In my last post, I introduced you to the different roles in a patent infringement action. Today, I’ll continue those introductions. Pay close attention to this meet-and-greet: If you’re faced with a patent infringement action, you’ll want to recognize these players and understand their motivations. All of them will play a critical role in how the litigation unfolds.
Only now do we come to the inventor — largely because the inventor plays a relatively small (although potentially important) role in patent litigation.
Generally speaking, the inventor’s role is already complete by the time patent litigation has commenced. Once the patent issues, it is the patent document (and the public discourse between the inventor and the patent office) that control what is protected by the patent. The inventor’s desires, intent, and motives while inventing are largely irrelevant.
During the litigation, while anything in development is fair game, some topics that are often explored are whether any co-inventors were left off the patent application at issue, what other sources were consulted during invention and whether those were provided to the patent office, whether the inventor truly invented the technology at issue, and if there are any disagreements or rifts between the inventor and the current owner that can be exploited.
The inventor may also be asked about what certain claim language means — although it should be noted that the inventor’s opinion is worth no more than any other person of skill in the art who may opine on the topic; all evidence not expressly found in the patent’s public record is extrinsic and of less importance.
- Your employees
Your employees will be key for several reasons. First, you will need to know who the key employees are with respect to the litigation so that you can understand the technology and develop defenses. These key employees will include employees who work with the technology at issue and know how it operates. It also includes those who participated in selling the technology or marketing the technology to customers.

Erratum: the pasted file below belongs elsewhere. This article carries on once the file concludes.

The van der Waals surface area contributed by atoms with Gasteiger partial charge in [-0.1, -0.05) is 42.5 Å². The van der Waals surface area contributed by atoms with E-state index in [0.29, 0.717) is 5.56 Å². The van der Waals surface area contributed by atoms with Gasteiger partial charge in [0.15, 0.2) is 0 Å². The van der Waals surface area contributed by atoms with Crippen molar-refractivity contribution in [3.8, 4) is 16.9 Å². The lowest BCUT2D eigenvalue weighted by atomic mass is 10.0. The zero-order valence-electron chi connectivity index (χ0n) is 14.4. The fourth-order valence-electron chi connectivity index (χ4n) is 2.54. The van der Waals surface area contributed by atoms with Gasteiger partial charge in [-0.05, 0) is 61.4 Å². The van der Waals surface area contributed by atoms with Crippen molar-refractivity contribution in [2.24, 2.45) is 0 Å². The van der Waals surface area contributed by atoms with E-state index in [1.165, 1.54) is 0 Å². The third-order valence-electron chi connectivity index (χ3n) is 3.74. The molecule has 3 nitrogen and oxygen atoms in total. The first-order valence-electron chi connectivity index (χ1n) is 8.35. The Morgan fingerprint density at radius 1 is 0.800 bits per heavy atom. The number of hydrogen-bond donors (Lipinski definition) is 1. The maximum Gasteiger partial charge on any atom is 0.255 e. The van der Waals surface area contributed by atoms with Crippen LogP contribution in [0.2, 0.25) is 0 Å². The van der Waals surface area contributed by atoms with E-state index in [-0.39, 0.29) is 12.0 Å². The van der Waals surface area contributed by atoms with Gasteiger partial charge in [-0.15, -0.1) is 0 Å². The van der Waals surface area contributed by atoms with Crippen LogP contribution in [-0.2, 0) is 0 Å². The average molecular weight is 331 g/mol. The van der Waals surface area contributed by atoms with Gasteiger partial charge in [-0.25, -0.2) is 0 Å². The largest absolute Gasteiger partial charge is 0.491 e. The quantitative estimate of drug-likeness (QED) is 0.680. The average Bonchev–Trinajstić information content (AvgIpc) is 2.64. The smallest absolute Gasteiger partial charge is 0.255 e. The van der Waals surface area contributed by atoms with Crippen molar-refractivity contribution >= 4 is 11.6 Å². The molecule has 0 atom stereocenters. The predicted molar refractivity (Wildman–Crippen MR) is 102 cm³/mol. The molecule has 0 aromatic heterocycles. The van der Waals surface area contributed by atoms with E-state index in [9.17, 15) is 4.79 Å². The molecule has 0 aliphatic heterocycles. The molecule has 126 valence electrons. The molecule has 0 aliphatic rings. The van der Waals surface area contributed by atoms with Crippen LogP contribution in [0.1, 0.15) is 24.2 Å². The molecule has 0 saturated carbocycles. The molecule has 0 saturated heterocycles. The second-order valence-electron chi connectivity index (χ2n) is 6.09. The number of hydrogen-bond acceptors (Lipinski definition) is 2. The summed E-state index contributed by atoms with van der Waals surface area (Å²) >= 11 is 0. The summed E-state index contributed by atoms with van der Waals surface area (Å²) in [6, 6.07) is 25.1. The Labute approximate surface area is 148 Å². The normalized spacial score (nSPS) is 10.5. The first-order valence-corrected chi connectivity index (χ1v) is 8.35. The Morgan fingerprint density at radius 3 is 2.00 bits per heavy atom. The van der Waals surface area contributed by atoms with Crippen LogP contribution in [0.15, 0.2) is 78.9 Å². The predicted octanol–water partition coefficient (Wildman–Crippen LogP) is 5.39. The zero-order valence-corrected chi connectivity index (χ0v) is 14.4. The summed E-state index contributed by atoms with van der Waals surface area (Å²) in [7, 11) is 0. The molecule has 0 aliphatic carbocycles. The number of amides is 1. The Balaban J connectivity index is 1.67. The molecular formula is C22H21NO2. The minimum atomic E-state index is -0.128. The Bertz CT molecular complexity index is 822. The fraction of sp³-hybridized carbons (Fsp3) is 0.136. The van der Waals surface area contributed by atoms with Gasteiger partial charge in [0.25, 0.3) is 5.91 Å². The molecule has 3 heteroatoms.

Second, especially when dealing with companies, you’re going to need representatives who can be the face of the company in the litigation. These employees need to be smart, calm, collected, and project the image you want for your company in the dispute. This may include key company executives who can speak on behalf of the company and explain how the company works, its processes, and its policies. It may include management or even low-level employees who can tell the company’s story, handle the pressure of testifying, and not damage the company’s interests while doing so.
Finally, every patent litigation involves expert witnesses. Experts provide opinion testimony, based on the facts and evidence of the case, as to some of the most important issues in the patent litigation.
Patent cases involve technology. And unless the technology at issue is incredibly simple and easily understood, an expert witness is going to be necessary to help the judge and jury understand the technology and your arguments. But even with simple technology, an expert will still be needed to opine on what sort of damages are appropriate (or not appropriate).
Experts often provide testimony on what was invented, what was known in the industry at the time of invention, whether prior inventions or publications had already disclosed what is patented, and whether the patent adequately teaches or describes how to practice the patented technology. They can also talk about how infringement has impacted the marketplace, how to calculate the profits lost, what someone would have paid to license the patented technology when it was invented, and what damages the plaintiff will feel in the future until the patent expires.
Experts generally cannot, however, provide opinion testimony on purely legal topics or ultimate issues in the case, such as what claim terms mean or whether there was infringement.
Jason Schwent is a partner in Thompson Coburn’s Intellectual Property group. He is the editorial director of the Patent Billy Goat. You can find Jason on Google+, Twitter, and reach him at (314) 552-6291 or email@example.com.